Stop reading this column. No, really. It doesn’t offer magic solutions, and it will not change the country you and I live in. It reeks of helplessness, and of a young woman whose images were seared into national consciousness, destroying the notion of Indian propriety that we’d been cuddling with all these years.
But enough about Sherlyn Chopra.
I don’t know what to say about the Guwahati tragedy that hasn’t been said already. Then again, neither does anyone else in the media. That’s because incidents like this generate a series of reactions that are as predictable as a Rohit Shetty movie (Step 1. Be obnoxious. Step 2. “Look, flying Scorpio!” Step 3. Someone please introduce Ajay Devgn to a toothbrush.) The pattern in this case played out as follows:
1. A class XI student gets horrifically assaulted on the streets of Guwahati following an altercation at a pub. A local news channel films the incident and soon enough, the video goes viral, displacing last week’s viral star, Jackie’s Shroff’s aunt.
2. Talking heads start asking the right questions: Why was the girl at a pub? Was she drunk? Why are people asking us for opinions when it is clear that we have the brains of goat poop? The District Collector of the area even said that he would take action against bars that flout norms, and that the bar was supposed to have shut at 10 p.m. Yes Sir, and your mom’s legs should have stayed shut on your parents’ honeymoon.
3. Then it was time for Kiran Bedi to jump into the fray, who did so with all the grace of a tightrope walker splattering against the ground. According to the lady, pubs attract hooliganism and lust, while holy places are centres of peace and virtue. I’m sure devdasis, altar boys and people in Ayodhya would agree.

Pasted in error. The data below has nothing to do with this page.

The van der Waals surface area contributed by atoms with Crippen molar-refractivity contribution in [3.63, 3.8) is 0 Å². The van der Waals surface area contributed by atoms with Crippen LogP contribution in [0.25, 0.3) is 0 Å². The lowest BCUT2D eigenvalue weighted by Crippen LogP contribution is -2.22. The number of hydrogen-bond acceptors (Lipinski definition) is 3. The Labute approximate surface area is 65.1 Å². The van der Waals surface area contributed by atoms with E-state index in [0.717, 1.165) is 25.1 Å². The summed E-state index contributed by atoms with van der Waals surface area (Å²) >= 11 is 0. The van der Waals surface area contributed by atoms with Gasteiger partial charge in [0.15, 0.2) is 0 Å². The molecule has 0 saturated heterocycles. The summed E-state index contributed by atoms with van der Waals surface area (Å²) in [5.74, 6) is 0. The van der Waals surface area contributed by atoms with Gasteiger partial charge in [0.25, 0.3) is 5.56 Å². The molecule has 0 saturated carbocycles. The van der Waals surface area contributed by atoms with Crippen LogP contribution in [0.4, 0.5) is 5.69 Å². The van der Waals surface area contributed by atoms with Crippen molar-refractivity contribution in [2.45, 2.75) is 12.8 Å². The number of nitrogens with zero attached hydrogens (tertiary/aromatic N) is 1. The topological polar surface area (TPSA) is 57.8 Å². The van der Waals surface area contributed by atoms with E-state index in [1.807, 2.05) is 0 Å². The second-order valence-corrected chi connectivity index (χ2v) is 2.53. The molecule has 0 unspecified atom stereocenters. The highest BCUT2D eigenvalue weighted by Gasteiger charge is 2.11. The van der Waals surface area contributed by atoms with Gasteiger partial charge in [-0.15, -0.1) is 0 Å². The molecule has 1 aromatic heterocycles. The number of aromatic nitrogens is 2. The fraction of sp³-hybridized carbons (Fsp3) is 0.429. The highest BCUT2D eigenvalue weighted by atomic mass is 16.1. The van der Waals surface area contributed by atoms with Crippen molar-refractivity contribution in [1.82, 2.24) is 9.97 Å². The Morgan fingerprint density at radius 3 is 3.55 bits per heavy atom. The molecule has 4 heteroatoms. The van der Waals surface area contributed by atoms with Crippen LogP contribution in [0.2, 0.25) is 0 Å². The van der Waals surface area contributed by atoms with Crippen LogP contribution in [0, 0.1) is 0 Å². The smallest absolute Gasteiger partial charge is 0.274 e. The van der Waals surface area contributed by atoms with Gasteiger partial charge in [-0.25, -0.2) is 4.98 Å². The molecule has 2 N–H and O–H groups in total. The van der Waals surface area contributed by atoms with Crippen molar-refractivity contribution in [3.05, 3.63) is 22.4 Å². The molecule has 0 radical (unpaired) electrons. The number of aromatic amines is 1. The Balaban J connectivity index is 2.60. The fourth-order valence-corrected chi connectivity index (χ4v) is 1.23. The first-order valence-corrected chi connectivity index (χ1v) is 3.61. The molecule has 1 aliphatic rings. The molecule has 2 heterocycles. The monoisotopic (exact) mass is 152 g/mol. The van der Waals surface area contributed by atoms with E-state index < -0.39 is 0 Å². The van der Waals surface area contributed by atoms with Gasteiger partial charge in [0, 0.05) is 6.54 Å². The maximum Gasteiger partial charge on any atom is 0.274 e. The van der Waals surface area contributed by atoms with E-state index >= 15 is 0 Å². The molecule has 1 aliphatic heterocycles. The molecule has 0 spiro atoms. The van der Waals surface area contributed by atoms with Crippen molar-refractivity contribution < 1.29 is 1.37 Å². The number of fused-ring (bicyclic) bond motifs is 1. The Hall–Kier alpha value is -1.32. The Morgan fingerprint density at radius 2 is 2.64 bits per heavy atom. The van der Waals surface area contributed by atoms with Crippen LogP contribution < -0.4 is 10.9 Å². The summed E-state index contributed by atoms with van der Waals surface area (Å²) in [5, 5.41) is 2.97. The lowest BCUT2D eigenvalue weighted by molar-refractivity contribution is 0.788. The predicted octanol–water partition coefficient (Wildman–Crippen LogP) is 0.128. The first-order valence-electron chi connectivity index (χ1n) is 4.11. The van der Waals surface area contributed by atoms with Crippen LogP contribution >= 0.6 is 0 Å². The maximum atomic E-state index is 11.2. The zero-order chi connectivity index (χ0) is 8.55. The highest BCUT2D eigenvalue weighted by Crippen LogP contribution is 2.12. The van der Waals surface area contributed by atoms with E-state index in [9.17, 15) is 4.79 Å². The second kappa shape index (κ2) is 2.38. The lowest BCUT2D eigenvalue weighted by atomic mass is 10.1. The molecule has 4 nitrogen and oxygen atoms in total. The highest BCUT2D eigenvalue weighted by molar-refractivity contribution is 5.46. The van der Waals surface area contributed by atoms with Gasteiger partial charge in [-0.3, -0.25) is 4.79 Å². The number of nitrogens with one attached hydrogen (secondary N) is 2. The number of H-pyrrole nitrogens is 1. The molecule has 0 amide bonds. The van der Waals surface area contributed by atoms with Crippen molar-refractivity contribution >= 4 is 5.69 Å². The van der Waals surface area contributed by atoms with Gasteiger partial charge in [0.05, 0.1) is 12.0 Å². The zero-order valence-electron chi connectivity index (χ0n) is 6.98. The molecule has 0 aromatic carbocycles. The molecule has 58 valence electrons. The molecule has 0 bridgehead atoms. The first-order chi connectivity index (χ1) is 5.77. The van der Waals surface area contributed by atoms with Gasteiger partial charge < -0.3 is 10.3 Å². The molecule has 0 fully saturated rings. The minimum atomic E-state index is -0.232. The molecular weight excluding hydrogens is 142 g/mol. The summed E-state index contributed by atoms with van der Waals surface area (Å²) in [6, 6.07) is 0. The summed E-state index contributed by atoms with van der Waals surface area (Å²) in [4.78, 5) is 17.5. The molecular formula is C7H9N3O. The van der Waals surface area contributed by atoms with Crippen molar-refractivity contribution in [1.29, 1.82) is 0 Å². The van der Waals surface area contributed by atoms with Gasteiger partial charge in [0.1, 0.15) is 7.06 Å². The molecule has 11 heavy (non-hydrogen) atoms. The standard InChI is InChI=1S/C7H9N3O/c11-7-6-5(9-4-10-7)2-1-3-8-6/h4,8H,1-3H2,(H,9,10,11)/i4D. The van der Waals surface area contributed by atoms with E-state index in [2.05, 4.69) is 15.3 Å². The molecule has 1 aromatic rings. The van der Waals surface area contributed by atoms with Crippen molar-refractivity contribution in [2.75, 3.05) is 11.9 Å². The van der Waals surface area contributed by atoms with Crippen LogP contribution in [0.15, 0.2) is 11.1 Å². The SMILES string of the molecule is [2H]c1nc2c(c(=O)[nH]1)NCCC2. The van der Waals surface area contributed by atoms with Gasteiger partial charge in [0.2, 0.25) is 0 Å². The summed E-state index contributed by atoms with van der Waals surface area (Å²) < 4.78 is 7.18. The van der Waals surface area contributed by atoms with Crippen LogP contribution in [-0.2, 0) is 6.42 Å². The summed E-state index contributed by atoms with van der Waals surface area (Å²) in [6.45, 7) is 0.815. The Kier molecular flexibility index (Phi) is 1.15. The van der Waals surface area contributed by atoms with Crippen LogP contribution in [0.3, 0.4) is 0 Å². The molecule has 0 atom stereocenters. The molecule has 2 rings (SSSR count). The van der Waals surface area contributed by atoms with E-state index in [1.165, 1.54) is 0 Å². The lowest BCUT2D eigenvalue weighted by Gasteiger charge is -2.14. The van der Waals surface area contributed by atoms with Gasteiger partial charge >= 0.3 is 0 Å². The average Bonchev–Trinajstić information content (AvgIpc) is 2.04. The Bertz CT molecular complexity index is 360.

It is incidents like these that inspire a slew of “I’m ashamed to be an Indian” reactions. (Not that national pride is a great benchmark to begin with. Saying you’re proud of being Indian is like saying you’re proud of being 70% water. You had nothing to do with it.)
Having said that, many things – Guwahati, Bombay, Gurgaon, religion, the caste system, dowry, Andheri – do make you want to move to someplace more sane, like Saudi Arabia. And according to a recent survey of the G20 nations, India is actually the worst place to be a woman, ahead of Saudi Arabia and Pinki Pramanik’s room. It takes real talent to fall behind Saudi, a country where a woman could get whipped for showing too much eyelash. Then again, in India you could apparently get raped for not dressing in a bed sheet.
Another example of idiocy was seen in Uttar Pradesh, wherein a Panchayat outlawed love marriages, cellphones and common sense. It also banned women under 40 from going out unescorted, thus teaching perverts a lesson by forcing them to harass only old women. I think the only way for women to be safe is to not be born here. See, the Haryanvis were right all along.
It’s the kind of week that makes you wonder what would happen if we just relinquished governance to women. All of it. Everything, just run by women. Sure, I anticipate a sudden glut of inventions such as handbags that can hold smaller handbags, and there would be ambulances on hold to deal with bad hair days” and creams would promise to get rid of all Daddy issues in “just seven days!”, but all that aside, it might just work. Women can work wonders if we just let them be. Just look at Sherlyn Chopra.
(Note: This is my HT column dated 15th July 2012. Cross-posted from here.)